Change in Medicaid Rules May Pose Stark Choice for the Chronically Ill
By ANEMONA HARTOCOLLIS
Published: January 23, 2009
For 20 years, federal law has protected married couples from having to choose between divorcing or becoming impoverished when one spouse needs expensive nursing home care, allowing the healthier spouse to retain assets and income while the sicker one’s care is covered by Medicaid.
New York State has routinely extended the same benefits to people with illnesses like Alzheimer’s disease or cancer who receive care at home, which is both less expensive and less disruptive to relationships.
Now, the federal government has ruled that New York has been too generous in applying the income protections to people at home, forcing several thousand couples to make a stark choice by March.
“They’re saying if you put your spouse in a nursing home, you’re going to get to keep more income than if you keep your spouse out of a nursing home,” said Mark L. Kissinger, deputy commissioner of long-term care for the state Health Department. “That’s completely opposite to public policy and research of the last 10 years.”
Motivated by horror stories of the wives of institutionalized spouses being left without money for groceries, Congress in 1988 passed a law intended to protect healthy spouses with lower incomes and fewer independent assets from being reduced to poverty by their better-off spouses’ need for long-term care.
For 2009, federal guidelines allow the couple to keep up to $2,739 a month in combined income and $109,560 in assets not including a home or car and still have Medicaid take care of the nursing home costs.
New York applies the same income guidelines to people getting nursing home-level care at home. But the federal Centers for Medicare and Medicaid Services sent a letter to state health officials in the fall of 2008 outlining a legal ruling that declares that couples in which both partners live at home are not entitled to the same protection.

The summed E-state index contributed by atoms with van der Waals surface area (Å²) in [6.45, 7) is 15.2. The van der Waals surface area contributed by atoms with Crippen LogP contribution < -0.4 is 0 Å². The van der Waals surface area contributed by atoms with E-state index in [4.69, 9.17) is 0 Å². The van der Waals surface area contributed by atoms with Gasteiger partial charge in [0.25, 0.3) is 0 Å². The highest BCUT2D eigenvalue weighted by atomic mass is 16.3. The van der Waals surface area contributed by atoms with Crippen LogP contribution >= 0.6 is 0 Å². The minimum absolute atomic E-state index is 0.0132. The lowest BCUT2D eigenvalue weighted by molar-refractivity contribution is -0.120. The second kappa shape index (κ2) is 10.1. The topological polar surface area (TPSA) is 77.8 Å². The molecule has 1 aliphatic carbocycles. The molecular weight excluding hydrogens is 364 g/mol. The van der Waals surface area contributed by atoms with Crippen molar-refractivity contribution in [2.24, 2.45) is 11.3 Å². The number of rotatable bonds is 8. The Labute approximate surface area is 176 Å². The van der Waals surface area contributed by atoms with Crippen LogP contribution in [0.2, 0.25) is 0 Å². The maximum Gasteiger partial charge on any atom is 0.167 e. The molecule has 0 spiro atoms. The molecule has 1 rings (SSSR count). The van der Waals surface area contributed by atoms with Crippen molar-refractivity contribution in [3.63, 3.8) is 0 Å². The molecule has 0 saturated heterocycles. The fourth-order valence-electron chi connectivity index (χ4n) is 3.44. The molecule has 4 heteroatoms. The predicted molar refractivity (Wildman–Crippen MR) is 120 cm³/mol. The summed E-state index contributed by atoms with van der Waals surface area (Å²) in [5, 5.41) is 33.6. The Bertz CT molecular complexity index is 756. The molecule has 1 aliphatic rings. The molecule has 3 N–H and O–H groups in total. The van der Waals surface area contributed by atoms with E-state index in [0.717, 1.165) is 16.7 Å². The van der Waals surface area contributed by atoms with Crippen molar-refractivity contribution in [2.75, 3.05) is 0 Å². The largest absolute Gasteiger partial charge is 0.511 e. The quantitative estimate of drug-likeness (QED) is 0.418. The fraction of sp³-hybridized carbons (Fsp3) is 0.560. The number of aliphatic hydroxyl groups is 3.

The state Health Department estimates that 3,000 couples — out of 30,000 people in the long-term home-care program — are affected by the change, because the healthy spouse depends on the sick spouse’s income to survive; advocates for the elderly say the number is closer to 4,000.
Federal Medicaid officials say that the dispute raises some challenging issues about who is truly needy. They say that when Congress gave the states the option to extend the so-called spousal impoverishment protections to home health care, it intended to protect only the neediest people, and that New York State is protecting people with too much retirement income. But even federal officials say that it is hard to know with certainty how far above certain minimum levels is too much. They said they have offered to work with New York to figure out what those levels are.
“They can’t really protect anything here,” said Sue Kelly, associate regional Medicaid administrator in New York. “Basically this person has to spend down to New York’s medically needy income standard, and the rest of it under the statute is supposed to help pay for the cost of the person’s care.”
Roy Trudel, technical director of federal Medicaid eligibility policy, added, “You could argue that there is a shortcoming in the statute there.”